# Geometric interpretation of translation through the wall

What does translation through the wall correspond to under Beilinson Bernstein localization?

More precisely I am interested in the following:

There is a well known equivalence between the principal block of category $\mathcal O$ and perverse sheaves on the flag manifold, constructible along $B$ orbits:

$$\mathcal O_0 \cong \mathcal P_{(B)}(G/B)$$

Now for a singular integral weight $\lambda$ one can consider the translation through the wall functor $$\theta_\lambda:\mathcal O_0 \rightarrow \mathcal O_\lambda \rightarrow \mathcal O_0$$

What does it correspond to under the above equivalence? My naive guess/hope would be, that it is given by convolution with the sheaf corresponding to $\theta_\lambda (L_e)$ where $L_e$ is the antidominant simple. Is this correct? If so, is there a geometric way to construct this sheaf?

PS: I am aware that there are descritions of the translation functors using slightly more elaborate version of localization, for example in this paper by Beilinson Ginzburg. However I would prefer to keep the above setup.

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I wonder whether such an interpretation can make more natural the fact that the wall-crossing functor is independent of the choice of $\lambda$ (thought of as lying in just the $s$-wall of the fundamental Weyl chamber). In Jantzen's original treatment of translation functors it was hard to understand this independence directly. I think the standard proof relies on the study of projective functors by S. Gelfand and J. Bernstein. –  Jim Humphreys Dec 21 '12 at 1:17
Jim: Perhaps I should make this a separate question. But don't Soergel's arguments (which I am implicitly using to justify my answer below) show this? Under Soergel's functor to combinatorics $\mathbb{V}$, translation across the wall corresponds to (roughly) restriction/induction for the coinvariant algebra. The latter depending only on the stabilizer (namely $s$) of $\lambda$. Or am I confused? Of course, $\mathbb{V}$ is not an equivalence but it is full and faithful on maps between projectives/tiltings, but this should be enough to show the desired independence? No? –  Reladenine Vakalwe Dec 21 '12 at 1:39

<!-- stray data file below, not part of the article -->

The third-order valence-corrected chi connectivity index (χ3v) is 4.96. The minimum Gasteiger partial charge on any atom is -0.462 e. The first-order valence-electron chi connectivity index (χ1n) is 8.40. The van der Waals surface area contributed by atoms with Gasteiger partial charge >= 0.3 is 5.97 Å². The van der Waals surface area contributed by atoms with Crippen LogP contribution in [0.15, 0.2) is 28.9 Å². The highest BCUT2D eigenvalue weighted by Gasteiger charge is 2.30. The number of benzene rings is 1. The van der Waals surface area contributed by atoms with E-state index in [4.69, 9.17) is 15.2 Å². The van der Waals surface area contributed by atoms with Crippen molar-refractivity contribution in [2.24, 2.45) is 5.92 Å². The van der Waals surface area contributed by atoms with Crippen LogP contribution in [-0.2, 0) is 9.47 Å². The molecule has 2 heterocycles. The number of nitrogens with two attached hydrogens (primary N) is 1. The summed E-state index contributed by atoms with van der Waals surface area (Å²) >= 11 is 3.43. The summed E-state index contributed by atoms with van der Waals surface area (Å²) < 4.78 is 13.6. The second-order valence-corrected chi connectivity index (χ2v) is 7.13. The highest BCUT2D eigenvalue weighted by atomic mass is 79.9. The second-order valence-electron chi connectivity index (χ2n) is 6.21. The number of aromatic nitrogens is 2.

RV: The question asked concerns only integral weights, where it seems to be enough to use the classification of projective functors to see that $\lambda$ doesn't matter. (But the original setting for translation functors is very elementary, so going this far already increases the sophistication.) Soergel's deeper methods seem essential, however, when you also consider non-integral weights (and introduce an "integral" Weyl subgroup): for instance, it's nontrivial to show that everything just depends on that small Weyl group. –  Jim Humphreys Dec 21 '12 at 14:25

Let $s$ be a simple reflection, $P_s$ the corresponding minimal parabolic, $\pi_s\colon G/B\to G/P_s$ the projection. Translation across the $s$-wall `corresponds' to $\pi_s^*\pi_{s*}$. I use quotation marks because as stated this is clearly not true (translation across the wall is t-exact, $\pi_s^*\pi_{s*}$ is certainly not). However, $\pi_s^*\pi_{s*}$ does correspond to translation across the wall under Koszul duality. This is also the same as convolving with the $IC$-complex corresponding to $s$.
Morally (as you point out), reflection across the wall should correspond to convolving with the corresponding tilting. But there is an annoying issue here: tiltings are not $B$-equivariant. Similar problem occurs if instead of convolution using equivariant derived categories you try to use the standard Fourier-Mukai formalism and try to use an object on $G/B\times G/B$ as a kernel. However, there is a fix that comes at some technical expense. Namely, Bezrukavnikov and Yun's free monodromic sheaves http://arxiv.org/abs/1101.1253. The idea actually goes back to the paper of Beilinson and Ginzburg that you cite (look at Section 5).